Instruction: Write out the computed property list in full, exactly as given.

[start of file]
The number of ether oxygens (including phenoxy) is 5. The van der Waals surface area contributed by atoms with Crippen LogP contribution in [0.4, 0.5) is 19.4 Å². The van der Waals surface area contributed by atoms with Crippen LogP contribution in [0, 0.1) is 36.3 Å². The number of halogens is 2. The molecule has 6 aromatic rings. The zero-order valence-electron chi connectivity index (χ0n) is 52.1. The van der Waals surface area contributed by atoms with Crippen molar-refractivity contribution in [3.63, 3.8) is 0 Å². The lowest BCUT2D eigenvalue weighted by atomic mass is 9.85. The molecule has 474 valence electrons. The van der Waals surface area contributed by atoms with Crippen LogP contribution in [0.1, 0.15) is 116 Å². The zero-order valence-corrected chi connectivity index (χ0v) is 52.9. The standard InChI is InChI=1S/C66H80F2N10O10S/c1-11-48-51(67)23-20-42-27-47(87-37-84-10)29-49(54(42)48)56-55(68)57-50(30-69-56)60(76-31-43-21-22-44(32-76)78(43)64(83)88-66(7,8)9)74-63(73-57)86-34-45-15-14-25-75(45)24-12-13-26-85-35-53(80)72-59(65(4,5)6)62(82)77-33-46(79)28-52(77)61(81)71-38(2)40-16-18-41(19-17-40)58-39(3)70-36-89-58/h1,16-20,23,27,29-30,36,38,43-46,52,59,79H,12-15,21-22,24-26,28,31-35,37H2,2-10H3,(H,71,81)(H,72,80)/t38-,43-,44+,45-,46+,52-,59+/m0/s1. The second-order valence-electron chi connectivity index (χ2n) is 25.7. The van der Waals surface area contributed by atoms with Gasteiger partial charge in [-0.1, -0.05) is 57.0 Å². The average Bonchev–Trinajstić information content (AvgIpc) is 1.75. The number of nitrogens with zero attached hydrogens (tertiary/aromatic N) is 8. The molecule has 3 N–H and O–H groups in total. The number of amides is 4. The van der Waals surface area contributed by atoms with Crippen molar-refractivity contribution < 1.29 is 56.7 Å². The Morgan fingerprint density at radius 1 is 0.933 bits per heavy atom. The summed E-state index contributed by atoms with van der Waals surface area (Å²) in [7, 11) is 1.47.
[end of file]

The number of ether oxygens (including phenoxy) is 5. The van der Waals surface area contributed by atoms with Crippen LogP contribution in [0.4, 0.5) is 19.4 Å². The van der Waals surface area contributed by atoms with Crippen LogP contribution in [0, 0.1) is 36.3 Å². The number of halogens is 2. The molecule has 6 aromatic rings. The zero-order valence-electron chi connectivity index (χ0n) is 52.1. The van der Waals surface area contributed by atoms with Crippen molar-refractivity contribution in [3.63, 3.8) is 0 Å². The lowest BCUT2D eigenvalue weighted by atomic mass is 9.85. The molecule has 474 valence electrons. The van der Waals surface area contributed by atoms with Crippen LogP contribution in [0.1, 0.15) is 116 Å². The zero-order valence-corrected chi connectivity index (χ0v) is 52.9. The standard InChI is InChI=1S/C66H80F2N10O10S/c1-11-48-51(67)23-20-42-27-47(87-37-84-10)29-49(54(42)48)56-55(68)57-50(30-69-56)60(76-31-43-21-22-44(32-76)78(43)64(83)88-66(7,8)9)74-63(73-57)86-34-45-15-14-25-75(45)24-12-13-26-85-35-53(80)72-59(65(4,5)6)62(82)77-33-46(79)28-52(77)61(81)71-38(2)40-16-18-41(19-17-40)58-39(3)70-36-89-58/h1,16-20,23,27,29-30,36,38,43-46,52,59,79H,12-15,21-22,24-26,28,31-35,37H2,2-10H3,(H,71,81)(H,72,80)/t38-,43-,44+,45-,46+,52-,59+/m0/s1. The second-order valence-electron chi connectivity index (χ2n) is 25.7. The van der Waals surface area contributed by atoms with Gasteiger partial charge in [-0.1, -0.05) is 57.0 Å². The average Bonchev–Trinajstić information content (AvgIpc) is 1.75. The number of nitrogens with zero attached hydrogens (tertiary/aromatic N) is 8. The molecule has 3 N–H and O–H groups in total. The number of amides is 4. The van der Waals surface area contributed by atoms with Crippen molar-refractivity contribution < 1.29 is 56.7 Å². The Morgan fingerprint density at radius 1 is 0.933 bits per heavy atom. The summed E-state index contributed by atoms with van der Waals surface area (Å²) in [7, 11) is 1.47.